To the Editor: A 50-year-old man presented with a 1-month history of pruritic papules and nodules on his trunk and extremities. The patient had a 20-year history of alcoholism, and a 10-year history of Meniere's disease. He was treated with intravenous sodium aescinate for 5 days because of Meniere's disease 2 months ago. Other chronic diseases or special family histories were denied. Upon physical examination, red or brown papules, and nodules with diameter of 3 to 5 mm were noted on his limbs, shoulders, and dorsum, with central umbilicated necrosis, or keratin plug, accompanied by Kobner Phenomenon [Figure 1A]. Ultrasonic examination, peripheral blood cell count and biochemical examination were basically normal. Dermoscopic examination revealed a red-brown structureless area covered with crusts and scales centrally, surrounded by a white rim, and a reddish inflammatory circle with looped and dotted vessels peripherally in polarization mode [Figure 1B]. Histopathology showed neutrophils and degenerated keratin components in central goblet necrotic epidermis, degenerated collagen fibers beneath the necrotic epidermis, and sheet of lymphocytes and scattered eosinophils around blood vessels in the dermis [Figure 1C]. Masson staining [Figure 1D] and Verhoeff-van Gieson staining [Figure 1E] confirmed the penetration of collagen fibers and fragmented elastic fibers in the necrotic epidermis. Acquired reactive perforating collagenosis was diagnosed, which reacted well to 5-week treatment of oral anti-histamines, topical steroids, and narrow-band ultraviolet B. The patient reported clearance of the lesions for 4 months, but recurrence after alcohol intake again in telephone follow-up.
Acquired reactive perforating collagenosis (ARPC) usually presents with hyperkeratotic, umbilicated, millimetric, or larger papules or nodules, with excoriations and crusts; diagnosis is sometimes missed or delayed.[1–3]
Histopathology and histochemical staining are necessary for diagnosis. Karpouzis et al suggested that the typical pathologic feature was a dome-shaped lesion with a central crater and epidermal ulceration, consisting of keratin, polymorphonuclear cell debris, and fibers (mainly collagen fibers revealed by histochemical staining) which were extruded from the bottom of the crater. In our case, both collagen fibers and fragmented elastic fibers were confirmed in the necrotic region.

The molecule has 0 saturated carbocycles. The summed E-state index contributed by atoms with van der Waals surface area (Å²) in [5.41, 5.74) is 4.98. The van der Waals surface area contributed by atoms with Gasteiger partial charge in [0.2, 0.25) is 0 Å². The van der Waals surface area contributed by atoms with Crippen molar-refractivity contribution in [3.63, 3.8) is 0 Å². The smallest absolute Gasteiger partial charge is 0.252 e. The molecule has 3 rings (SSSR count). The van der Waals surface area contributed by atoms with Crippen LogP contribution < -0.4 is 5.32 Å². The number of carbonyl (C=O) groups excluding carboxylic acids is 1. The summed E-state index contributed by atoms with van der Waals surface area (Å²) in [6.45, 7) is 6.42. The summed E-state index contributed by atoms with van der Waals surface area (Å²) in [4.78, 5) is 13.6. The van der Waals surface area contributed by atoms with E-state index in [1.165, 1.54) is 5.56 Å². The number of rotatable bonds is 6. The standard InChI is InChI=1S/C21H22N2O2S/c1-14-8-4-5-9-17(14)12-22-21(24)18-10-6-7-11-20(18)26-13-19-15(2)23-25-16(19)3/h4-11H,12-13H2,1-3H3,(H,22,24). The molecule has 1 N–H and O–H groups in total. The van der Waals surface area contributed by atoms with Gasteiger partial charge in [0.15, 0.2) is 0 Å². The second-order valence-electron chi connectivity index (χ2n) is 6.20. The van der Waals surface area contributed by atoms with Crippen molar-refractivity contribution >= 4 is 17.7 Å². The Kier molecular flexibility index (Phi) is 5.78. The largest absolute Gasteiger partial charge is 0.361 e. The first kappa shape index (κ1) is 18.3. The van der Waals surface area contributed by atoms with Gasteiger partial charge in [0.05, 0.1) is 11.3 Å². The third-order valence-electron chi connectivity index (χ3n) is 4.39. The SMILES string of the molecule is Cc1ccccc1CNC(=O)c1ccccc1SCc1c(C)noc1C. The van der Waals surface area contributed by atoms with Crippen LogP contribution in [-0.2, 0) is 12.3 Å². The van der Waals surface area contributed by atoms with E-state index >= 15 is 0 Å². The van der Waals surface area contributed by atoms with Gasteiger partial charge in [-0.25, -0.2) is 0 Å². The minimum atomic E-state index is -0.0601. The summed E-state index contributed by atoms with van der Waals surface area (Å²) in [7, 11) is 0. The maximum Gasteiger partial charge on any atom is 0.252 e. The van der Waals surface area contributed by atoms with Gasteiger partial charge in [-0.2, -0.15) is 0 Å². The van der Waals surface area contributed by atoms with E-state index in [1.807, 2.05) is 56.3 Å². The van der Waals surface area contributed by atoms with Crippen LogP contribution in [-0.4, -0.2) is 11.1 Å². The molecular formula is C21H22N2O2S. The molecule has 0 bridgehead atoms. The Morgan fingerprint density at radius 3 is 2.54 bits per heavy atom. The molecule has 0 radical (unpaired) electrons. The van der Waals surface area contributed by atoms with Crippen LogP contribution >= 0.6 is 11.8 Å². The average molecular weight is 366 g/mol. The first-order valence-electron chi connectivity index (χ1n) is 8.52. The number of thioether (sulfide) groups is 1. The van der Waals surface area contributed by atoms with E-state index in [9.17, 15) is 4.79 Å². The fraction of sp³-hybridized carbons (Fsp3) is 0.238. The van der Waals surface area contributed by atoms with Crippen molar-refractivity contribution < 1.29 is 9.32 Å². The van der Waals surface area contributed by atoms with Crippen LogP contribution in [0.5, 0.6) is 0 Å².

Ormerod et al found the common dermoscopic manifestations of ARPC included three features, consistent with our findings. Firstly, the center of the lesion was a yellow-brown structureless area in keeping with surface crust. Secondly, it was surrounded with a white rim of varying thickness. Thirdly, there was an outer pink inflammatory circle with commonly short looped vessels centrally and dotted vessels peripherally. Coexistence of all these three features facilitates the early diagnosis.
Management of ARPC aims to control systemic disease and alleviate pruritus, but there is currently no consensus on treatment. Some therapeutics was reported to be effective, including emollients, anti-histamines, keratolytics, doxycycline, retinoids, steroids, allopurinol, ultraviolet B phototherapy, and transcutaneous electrical nerve stimulation.[3,5]
In summary, we report a case that illustrates the clinical features, dermoscopic changes, pathologic and histochemical features of ARPC. The dermoscopy might be a useful and quick method to facilitate diagnosis.
Declaration of patient consent
The authors certify that they have obtained all appropriate patient consent forms. In the form, the patient has given his consent for his images and other clinical information to be reported in the article. The patient understands that his name and initials will not be published and due efforts will be made to conceal the identity of the patient, although anonymity cannot be guaranteed.
Conflicts of interest
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